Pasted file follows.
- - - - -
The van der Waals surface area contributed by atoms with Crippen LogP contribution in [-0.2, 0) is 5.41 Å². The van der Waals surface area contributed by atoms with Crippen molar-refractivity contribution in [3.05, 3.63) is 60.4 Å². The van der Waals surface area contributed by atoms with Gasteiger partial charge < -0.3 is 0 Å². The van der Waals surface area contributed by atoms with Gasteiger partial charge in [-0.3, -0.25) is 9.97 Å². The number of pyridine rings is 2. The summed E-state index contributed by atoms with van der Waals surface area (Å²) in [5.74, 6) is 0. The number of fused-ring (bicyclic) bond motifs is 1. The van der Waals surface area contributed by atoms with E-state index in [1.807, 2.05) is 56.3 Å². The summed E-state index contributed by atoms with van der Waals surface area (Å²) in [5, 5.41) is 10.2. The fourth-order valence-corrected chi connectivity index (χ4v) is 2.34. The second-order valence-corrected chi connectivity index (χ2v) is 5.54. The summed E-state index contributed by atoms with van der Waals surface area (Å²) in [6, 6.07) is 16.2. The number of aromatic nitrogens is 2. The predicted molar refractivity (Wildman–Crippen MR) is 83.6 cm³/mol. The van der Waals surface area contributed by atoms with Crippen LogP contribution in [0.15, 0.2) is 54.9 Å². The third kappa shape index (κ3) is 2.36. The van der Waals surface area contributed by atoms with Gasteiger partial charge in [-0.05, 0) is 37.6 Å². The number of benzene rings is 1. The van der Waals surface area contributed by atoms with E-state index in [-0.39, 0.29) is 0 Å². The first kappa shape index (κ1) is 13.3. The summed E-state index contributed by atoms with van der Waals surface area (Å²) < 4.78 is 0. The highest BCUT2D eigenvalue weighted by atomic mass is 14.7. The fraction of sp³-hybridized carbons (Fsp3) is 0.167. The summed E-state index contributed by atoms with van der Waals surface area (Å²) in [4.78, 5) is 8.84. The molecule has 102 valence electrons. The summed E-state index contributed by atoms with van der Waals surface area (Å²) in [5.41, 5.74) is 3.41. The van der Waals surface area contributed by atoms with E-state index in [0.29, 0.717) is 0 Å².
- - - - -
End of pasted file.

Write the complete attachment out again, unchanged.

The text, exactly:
The van der Waals surface area contributed by atoms with Crippen LogP contribution in [-0.2, 0) is 5.41 Å². The van der Waals surface area contributed by atoms with Crippen molar-refractivity contribution in [3.05, 3.63) is 60.4 Å². The van der Waals surface area contributed by atoms with Gasteiger partial charge < -0.3 is 0 Å². The van der Waals surface area contributed by atoms with Gasteiger partial charge in [-0.3, -0.25) is 9.97 Å². The number of pyridine rings is 2. The summed E-state index contributed by atoms with van der Waals surface area (Å²) in [5.74, 6) is 0. The number of fused-ring (bicyclic) bond motifs is 1. The van der Waals surface area contributed by atoms with E-state index in [1.807, 2.05) is 56.3 Å². The summed E-state index contributed by atoms with van der Waals surface area (Å²) in [5, 5.41) is 10.2. The fourth-order valence-corrected chi connectivity index (χ4v) is 2.34. The second-order valence-corrected chi connectivity index (χ2v) is 5.54. The summed E-state index contributed by atoms with van der Waals surface area (Å²) in [6, 6.07) is 16.2. The number of aromatic nitrogens is 2. The predicted molar refractivity (Wildman–Crippen MR) is 83.6 cm³/mol. The van der Waals surface area contributed by atoms with Crippen LogP contribution in [0.15, 0.2) is 54.9 Å². The third kappa shape index (κ3) is 2.36. The van der Waals surface area contributed by atoms with Gasteiger partial charge in [-0.05, 0) is 37.6 Å². The number of benzene rings is 1. The van der Waals surface area contributed by atoms with E-state index in [-0.39, 0.29) is 0 Å². The first kappa shape index (κ1) is 13.3. The summed E-state index contributed by atoms with van der Waals surface area (Å²) < 4.78 is 0. The highest BCUT2D eigenvalue weighted by atomic mass is 14.7. The fraction of sp³-hybridized carbons (Fsp3) is 0.167. The summed E-state index contributed by atoms with van der Waals surface area (Å²) in [4.78, 5) is 8.84. The molecule has 102 valence electrons. The summed E-state index contributed by atoms with van der Waals surface area (Å²) in [5.41, 5.74) is 3.41. The van der Waals surface area contributed by atoms with E-state index in [0.29, 0.717) is 0 Å².